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October 2018

California Court Stings Course Owners with Ruling

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By Steve Eubanks

Can golf course owners be held liable if a guest gets stung by an insect?

The California Court of Appeals seems to think so.

In early August, appellate judges overturned a lower court ruling in the case of Staats v. Vintner’s Golf Club LLC., which held that a woman could not sue a golf course for yellow jacket stings she received on the course. According to the appellate court, golf course owners are responsible for providing a reasonably safe environment, which could include protecting them from bee stings. 

It all started in July 2013 when Carolyn Staats was taking a playing lesson at Vintner’s Golf Club in Napa Valley. On the fifth hole, Staats stumbled onto a yellow jacket’s nest (usually an undetectable hole in the ground) and was stung more than 50 times. Paramedics were called and Staats was hospitalized for a time. According to numerous published reports, she came close to death and now carries a number of EpiPens for bee-sting allergies. 

Staats sued. The lower court threw out the case stating that the plaintiff (the owners of Vintner GC) could not reasonably rid an outdoor facility like a golf course of stinging insects. But this California Court of Appeals disagreed, writing: “the duty of golf course operators to maintain their property in a reasonably safe condition includes a duty to exercise reasonable care to protect patrons from nests of yellow jackets on the premises. The measures a golf course operator must take to satisfy this duty may vary, and we do not address whether the club breached its duty, or whether any such breach caused Staats’s injuries. Those questions involve unresolved issues of material fact that must be determined by the trier of fact in the first instance.”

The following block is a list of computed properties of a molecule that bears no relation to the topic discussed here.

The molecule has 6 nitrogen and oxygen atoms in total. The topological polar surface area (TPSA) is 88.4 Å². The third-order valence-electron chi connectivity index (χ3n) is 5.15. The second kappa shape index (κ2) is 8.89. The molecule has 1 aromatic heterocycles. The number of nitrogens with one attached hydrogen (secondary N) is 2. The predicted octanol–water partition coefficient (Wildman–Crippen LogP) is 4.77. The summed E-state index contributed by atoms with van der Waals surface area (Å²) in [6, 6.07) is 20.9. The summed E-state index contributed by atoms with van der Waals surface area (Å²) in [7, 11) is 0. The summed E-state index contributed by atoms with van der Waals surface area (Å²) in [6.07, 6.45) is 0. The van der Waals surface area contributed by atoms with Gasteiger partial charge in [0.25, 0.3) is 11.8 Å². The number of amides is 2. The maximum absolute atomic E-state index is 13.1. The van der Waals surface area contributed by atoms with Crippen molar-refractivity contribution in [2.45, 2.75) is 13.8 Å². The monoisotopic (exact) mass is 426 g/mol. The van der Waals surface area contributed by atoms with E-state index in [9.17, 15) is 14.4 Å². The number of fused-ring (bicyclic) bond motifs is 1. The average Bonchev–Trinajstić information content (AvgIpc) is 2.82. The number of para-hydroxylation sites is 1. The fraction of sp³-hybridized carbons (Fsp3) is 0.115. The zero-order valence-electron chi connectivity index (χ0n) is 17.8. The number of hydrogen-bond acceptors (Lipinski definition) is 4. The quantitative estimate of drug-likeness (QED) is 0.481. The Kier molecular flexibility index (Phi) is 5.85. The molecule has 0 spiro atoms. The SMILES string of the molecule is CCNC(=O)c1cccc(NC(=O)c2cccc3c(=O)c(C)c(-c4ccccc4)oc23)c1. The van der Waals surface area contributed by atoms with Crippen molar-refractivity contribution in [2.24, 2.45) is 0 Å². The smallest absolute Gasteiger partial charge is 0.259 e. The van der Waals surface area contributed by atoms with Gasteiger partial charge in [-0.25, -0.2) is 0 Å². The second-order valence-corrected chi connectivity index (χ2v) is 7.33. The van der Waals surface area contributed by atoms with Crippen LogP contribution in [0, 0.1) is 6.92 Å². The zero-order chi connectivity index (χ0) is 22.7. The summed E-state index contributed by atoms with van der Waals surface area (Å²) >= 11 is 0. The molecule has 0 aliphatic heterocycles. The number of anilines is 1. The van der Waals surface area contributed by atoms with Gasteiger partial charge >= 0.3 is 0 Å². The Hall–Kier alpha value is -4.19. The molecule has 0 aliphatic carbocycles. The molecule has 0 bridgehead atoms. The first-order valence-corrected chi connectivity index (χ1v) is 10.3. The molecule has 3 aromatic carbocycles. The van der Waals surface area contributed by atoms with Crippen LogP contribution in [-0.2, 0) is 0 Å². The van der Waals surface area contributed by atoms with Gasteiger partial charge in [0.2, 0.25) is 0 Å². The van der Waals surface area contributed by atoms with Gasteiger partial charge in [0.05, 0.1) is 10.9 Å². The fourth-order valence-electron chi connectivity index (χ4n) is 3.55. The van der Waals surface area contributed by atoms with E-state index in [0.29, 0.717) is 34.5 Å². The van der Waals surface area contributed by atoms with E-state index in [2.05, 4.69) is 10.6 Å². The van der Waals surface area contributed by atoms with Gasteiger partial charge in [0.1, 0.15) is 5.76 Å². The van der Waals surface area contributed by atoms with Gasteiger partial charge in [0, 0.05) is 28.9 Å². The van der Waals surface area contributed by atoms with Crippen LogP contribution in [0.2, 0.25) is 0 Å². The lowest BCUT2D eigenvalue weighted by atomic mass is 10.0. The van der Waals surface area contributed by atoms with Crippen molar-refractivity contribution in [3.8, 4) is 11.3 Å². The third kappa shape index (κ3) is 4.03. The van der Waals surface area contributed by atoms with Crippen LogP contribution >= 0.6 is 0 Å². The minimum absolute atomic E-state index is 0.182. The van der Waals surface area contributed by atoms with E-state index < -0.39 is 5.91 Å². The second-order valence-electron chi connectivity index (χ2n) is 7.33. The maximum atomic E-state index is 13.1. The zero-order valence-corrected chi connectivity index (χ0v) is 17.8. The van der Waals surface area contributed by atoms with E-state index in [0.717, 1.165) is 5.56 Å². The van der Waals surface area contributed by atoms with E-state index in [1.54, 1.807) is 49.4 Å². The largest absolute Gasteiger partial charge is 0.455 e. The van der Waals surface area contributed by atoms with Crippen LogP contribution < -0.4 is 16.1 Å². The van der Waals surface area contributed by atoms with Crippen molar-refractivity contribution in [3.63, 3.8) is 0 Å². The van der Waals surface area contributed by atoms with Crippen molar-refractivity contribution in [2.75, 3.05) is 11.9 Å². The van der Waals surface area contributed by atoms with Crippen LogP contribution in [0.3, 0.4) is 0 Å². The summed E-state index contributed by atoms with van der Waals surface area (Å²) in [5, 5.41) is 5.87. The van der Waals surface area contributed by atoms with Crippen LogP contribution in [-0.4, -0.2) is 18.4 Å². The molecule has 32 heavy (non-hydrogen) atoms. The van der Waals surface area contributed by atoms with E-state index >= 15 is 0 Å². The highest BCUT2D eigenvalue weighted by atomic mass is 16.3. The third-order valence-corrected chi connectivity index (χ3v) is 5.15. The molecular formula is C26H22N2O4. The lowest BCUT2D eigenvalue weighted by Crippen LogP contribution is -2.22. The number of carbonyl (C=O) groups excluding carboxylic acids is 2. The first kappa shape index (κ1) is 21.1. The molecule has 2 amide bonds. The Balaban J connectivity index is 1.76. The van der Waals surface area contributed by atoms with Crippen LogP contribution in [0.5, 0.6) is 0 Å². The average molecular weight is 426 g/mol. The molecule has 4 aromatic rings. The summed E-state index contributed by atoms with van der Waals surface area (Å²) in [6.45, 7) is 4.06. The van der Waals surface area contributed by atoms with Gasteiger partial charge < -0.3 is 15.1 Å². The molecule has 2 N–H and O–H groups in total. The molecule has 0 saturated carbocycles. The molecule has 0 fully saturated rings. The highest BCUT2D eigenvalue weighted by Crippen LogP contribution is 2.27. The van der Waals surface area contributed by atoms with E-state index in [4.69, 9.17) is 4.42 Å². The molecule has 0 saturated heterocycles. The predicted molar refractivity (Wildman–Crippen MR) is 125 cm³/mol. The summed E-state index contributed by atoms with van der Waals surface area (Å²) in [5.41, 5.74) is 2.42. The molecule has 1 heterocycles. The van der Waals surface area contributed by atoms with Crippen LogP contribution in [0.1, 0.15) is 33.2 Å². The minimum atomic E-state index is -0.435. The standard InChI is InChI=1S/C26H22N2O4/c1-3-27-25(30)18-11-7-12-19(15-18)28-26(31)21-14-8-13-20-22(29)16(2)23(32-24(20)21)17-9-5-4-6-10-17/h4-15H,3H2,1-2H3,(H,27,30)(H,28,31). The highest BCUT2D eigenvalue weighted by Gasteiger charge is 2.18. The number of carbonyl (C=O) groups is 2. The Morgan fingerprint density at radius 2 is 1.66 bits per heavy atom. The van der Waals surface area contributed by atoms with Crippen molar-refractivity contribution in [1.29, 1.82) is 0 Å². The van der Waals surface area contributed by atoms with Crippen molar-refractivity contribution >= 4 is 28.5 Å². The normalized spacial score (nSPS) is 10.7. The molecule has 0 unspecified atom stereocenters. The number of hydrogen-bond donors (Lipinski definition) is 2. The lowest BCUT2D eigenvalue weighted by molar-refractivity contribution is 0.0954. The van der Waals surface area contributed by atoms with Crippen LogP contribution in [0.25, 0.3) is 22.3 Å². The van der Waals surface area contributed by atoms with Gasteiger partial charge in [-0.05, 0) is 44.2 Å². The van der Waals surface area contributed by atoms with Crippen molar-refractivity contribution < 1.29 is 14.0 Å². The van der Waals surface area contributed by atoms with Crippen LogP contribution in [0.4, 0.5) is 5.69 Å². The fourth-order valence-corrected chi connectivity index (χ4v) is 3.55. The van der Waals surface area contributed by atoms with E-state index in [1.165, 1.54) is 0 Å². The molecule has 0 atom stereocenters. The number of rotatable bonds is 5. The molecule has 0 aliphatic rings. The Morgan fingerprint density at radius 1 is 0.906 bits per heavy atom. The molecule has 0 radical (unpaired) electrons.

In the past, courts have drawn a distinction between negligence and nature. If a hotel has an active beehive and open windows, owners are obliged to inform guests of the bees. But in another case where a woman was thrown from her horse and seriously injured after the horse stepped on a nest of yellow jackets and was stung repeatedly, the owner of the riding path was not held liable because the area was huge and no one knew the insects were there. 

Arizona attorney Dev Sethi, who has tried several cases involving bee stings, said, “Bees are wild animals like snakes or elk on the highway, so just because you get a bee sting or even a swarm of bees on your property doesn’t automatically expose you to responsibility.”

This California ruling could change that and open up golf course owners to legal jeopardy. At the very least, liability insurance rates could be affected. Win or lose, having to fight a lawsuit in court is never cheap. Many course owners would be ruined by such a battle. 

“If you own a small house with an outbuilding, you’d better know exactly what’s going on on that smaller property,” Sethi said. “But if you own a golf course that’s hundreds, maybe thousands of acres, you’re going to be expected and able to know less about what’s going on in every nook and cranny.”

Unless that golf course is in California. Then, it seems, you’d better keep every bee at bay. 

Steve Eubanks is an Atlanta-based freelance writer and New York Times bestselling author.

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